Mary Bowline became Mrs. Thomas Kelson on "Thanksgiving-day-night," as the New England folks call it, on which joyful occasion the flagstaff was rigged "all a-tanto," and the colors kept flying from eight o'clock in the morning till sunset; according to the regulations of the naval service, and were also hoisted the next day.

It was a leading article in Mary's consent to the marriage, that her husband should give up going to sea, which he and her father contended did not include or contemplate his probably making a coasting "trip," if business required, and Mary at last consented to admit the exception. The bridge at the Devil's Gap was substantially repaired, and was often visited by Mary and her husband; and Jade's Walk was long celebrated as a favorite evening stroll when the weather permitted, not only with young lovers, but even with "old married fudges," as young ladies who are husband-hunting very politely call them.

[Footnote 2: Yoho, an animal, probably the ourang-outang, in whose existence sailors are firm believers, and of whose courage, intelligence, cunning, malicious and mischievous disposition, they tell wonderful stories. The word seems to be a corruption of Dean Swift's "Yahoo."]

* * * * *


* * * * *


"Qualia multa mari nautae patiuntur in alto!"


What Yankee man-of-war's-man is there, ashore or afloat, who has "helped Uncle Sam," any time between the beginning of the "long embargo," and the year 1827, who does not know or has not heard of Old Cuff? His real patronymic appellation is nobody's business;—perhaps it would puzzle himself to give any account of it: nor is it worth while to inquire how the name of Cuff, generally bestowed upon the woolly-headed and flat-nosed descendants of Ham, should be given to a white man; and as for the praenomen, as the Romans would call it, of "old," it is well known to all my short-jacketed readers, that it seldom has, in "sea dic." or nautical language, any reference to antiquity on the part of the bearer thereof; but is merely a familiar or affectionate distinction; as the commander of a merchantman, although perhaps under twenty years of age, is invariably called the "old man," by all hands on board.

Old Cuff, when I knew him, was just turned of forty, and was, of course, of venerable standing; as it is I presume, well known to every body that a sailor's life does not average much more than forty years, from exposure, hardships, and privations. Though not stricken in years, according to the usual signification of the phrase, Old Cuff had certainly lived a great deal, and had seen a great deal, there being scarcely a habitable corner of the world that he had not visited, or of the private history and internal economy of which he could not relate many anecdotes; so that he might, without arrogance or vanity, have assumed to himself the proposed motto of the Jesuits:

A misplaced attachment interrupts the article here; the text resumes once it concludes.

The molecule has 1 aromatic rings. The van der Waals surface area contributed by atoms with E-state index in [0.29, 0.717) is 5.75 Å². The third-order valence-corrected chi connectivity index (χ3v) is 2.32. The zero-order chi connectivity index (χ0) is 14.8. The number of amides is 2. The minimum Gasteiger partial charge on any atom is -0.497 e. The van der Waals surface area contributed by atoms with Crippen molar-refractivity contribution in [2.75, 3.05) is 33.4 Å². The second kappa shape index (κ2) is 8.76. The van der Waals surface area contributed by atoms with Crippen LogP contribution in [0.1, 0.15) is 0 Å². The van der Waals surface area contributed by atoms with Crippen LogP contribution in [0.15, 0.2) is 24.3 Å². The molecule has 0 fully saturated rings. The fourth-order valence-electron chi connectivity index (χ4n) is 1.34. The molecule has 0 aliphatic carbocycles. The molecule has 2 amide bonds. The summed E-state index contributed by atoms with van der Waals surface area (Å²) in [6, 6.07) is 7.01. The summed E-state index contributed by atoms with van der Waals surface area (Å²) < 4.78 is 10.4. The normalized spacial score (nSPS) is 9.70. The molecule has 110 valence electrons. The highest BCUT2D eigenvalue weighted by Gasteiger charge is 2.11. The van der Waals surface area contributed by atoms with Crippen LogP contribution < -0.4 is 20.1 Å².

"Quae regio in terris nostri non plena laboris!"

He commenced his career as cook and cabin-boy on board a "horse-jockey;" one of those vessels which carry horses, mules, and other cattle to the West Indies; a title bestowed upon them by sailors, who are very much in the habit of indulging in that figure of speech called by rhetoricians metonymy; in this instance applying the genuine name of all Connecticut men, and some Rhode Islanders, to a fore-topsail schooner, or hermaphrodite brig, as the case might be. He was next, by a sort of metamorphosis, or rather metastasis, not uncommon with those of "steady habits," a travelling tin-pedler; and his adventures and hard bargains, during a visit or two to the western and southern states, might prove highly entertaining to my readers, had I not seen some twenty or thirty of them lately going the rounds of the newspapers, which Old Cuff has often very gravely assured us, in our "quarter watches" in the main-top, were actually perpetrated by himself. By a transition still easier, and perhaps more natural, from a tin-pedler he transmuted himself into an itinerant preacher, and from conscientious motives endeavored to repair the injury he had done to the pockets of his customers with his white-oak nutmegs, horn gun-flints, and bass-wood cucumber seeds, by supplying them with pure unadulterated orthodox Calvinism, fresh from the Saybrook Platform. Nor did he confine his usefulness to beating the "drum ecclesiastic;" during the long winters in the country, he "kept school," as it is somewhat perversely called; whereas, in nine cases out of ten, it is the school that "keeps" the schoolmaster.

But "the sow that was washed returned to her wallowing in the mire;" and in like manner Cuff left off steering the souls of sinners through the temptations and sorrows of this wicked world, or the infant mind through the intricacies of a—b ab, and once more betook himself to steering vessels across the ocean. He went to sea as mate, and shortly after as master, of a merchantman. He was chiefly employed in the West India trade.